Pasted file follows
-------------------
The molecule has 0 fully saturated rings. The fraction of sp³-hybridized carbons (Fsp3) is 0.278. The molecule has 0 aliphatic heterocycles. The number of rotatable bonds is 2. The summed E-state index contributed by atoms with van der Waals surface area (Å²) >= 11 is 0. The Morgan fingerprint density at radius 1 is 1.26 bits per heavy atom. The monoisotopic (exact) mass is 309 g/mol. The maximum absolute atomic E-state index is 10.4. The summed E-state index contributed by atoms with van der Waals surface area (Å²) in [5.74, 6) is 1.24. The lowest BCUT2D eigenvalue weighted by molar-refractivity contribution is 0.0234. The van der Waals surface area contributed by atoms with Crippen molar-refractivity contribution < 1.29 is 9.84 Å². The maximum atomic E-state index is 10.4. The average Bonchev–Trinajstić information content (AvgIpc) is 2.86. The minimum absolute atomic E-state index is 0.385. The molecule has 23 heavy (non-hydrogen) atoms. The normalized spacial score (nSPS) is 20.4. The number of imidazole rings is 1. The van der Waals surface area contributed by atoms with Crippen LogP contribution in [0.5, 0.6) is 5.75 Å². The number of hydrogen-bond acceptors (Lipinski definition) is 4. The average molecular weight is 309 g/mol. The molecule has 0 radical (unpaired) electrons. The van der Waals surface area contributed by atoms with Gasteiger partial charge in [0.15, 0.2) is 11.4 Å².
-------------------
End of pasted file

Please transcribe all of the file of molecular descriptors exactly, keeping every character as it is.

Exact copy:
The molecule has 0 fully saturated rings. The fraction of sp³-hybridized carbons (Fsp3) is 0.278. The molecule has 0 aliphatic heterocycles. The number of rotatable bonds is 2. The summed E-state index contributed by atoms with van der Waals surface area (Å²) >= 11 is 0. The Morgan fingerprint density at radius 1 is 1.26 bits per heavy atom. The monoisotopic (exact) mass is 309 g/mol. The maximum absolute atomic E-state index is 10.4. The summed E-state index contributed by atoms with van der Waals surface area (Å²) in [5.74, 6) is 1.24. The lowest BCUT2D eigenvalue weighted by molar-refractivity contribution is 0.0234. The van der Waals surface area contributed by atoms with Crippen molar-refractivity contribution < 1.29 is 9.84 Å². The maximum atomic E-state index is 10.4. The average Bonchev–Trinajstić information content (AvgIpc) is 2.86. The minimum absolute atomic E-state index is 0.385. The molecule has 23 heavy (non-hydrogen) atoms. The normalized spacial score (nSPS) is 20.4. The number of imidazole rings is 1. The van der Waals surface area contributed by atoms with Crippen LogP contribution in [0.5, 0.6) is 5.75 Å². The number of hydrogen-bond acceptors (Lipinski definition) is 4. The average molecular weight is 309 g/mol. The molecule has 0 radical (unpaired) electrons. The van der Waals surface area contributed by atoms with Gasteiger partial charge in [0.15, 0.2) is 11.4 Å².